Employer Resources for Targeted Disabilities
The percentage of those with a disability in the U.S. civilian population slightly increased from 11.9% in 2010 to 12.8% in 2016. In 2016, 35.9% of people with disabilities ages 18 to 64 living in the community were employed. Employment rates vary by types of disability. The following resources are listed to increase our collective awareness about different disability types and supporting workplace resources available to support that targeted population.
Based on the National Institutes of Health (NIH), 6.5 million people in the United States use a cane, a walker, or crutches while 2.2 million people depend on a wheelchair for mobility. Overall, it has been found that as the American population ages, the percentage of people with an ambulatory disability increases.
It is estimated that more than 3.5 million Americans live with autism spectrum disorder (ASD). Within the range of ASD, one person may have a high level of intelligence but not have the basic social skills required to navigate everyday life. In contrast, another person may have delayed learning of language skills. Overall, ASD affects each individual differently with a range of symptoms occurring at varying intensities from mild to severe in relation to social and communication skills.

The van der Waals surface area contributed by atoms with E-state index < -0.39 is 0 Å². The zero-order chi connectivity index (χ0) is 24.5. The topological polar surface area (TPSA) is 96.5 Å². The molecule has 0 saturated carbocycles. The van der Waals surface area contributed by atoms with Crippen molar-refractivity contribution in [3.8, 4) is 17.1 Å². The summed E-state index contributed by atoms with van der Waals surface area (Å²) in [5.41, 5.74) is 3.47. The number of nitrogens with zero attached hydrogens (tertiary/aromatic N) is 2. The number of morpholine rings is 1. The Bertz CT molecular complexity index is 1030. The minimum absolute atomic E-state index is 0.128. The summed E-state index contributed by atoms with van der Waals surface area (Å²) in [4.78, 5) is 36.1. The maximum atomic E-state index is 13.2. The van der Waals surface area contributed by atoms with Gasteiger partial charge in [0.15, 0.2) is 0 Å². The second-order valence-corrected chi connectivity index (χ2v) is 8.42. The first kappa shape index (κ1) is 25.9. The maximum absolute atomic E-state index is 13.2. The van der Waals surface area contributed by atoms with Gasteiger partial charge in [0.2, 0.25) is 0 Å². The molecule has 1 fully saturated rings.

Among working-age blind adults, approximately 70 percent remain unemployed. A leading barrier is that too many people with low vision are not being taught Braille, a skill which has been found to be correlated with successful employment for the blind.
Based on the National Institutes of Health (NIH), approximately 15 percent of American adults (37.5 million) aged 18 and over report some trouble hearing. The ability to communicate defines us as human beings and forms a foundation for every day decision making and relationship building. Communicating with deaf individuals is an achievable goal in the workplace as outlined in the following resources.
Based on the Substance Abuse and Mental Health Services Administration (SAMHSA), the national unemployment rate for individuals receiving public mental health services is approximately 80 percent. It is reported that up to 70 percent of the 7.1 million people receiving public health services nationwide want to work. Today, mental illness is the cause for 16 percent of SSDI recipients and growing as a percentage.
Information provided by the US Department of Labor.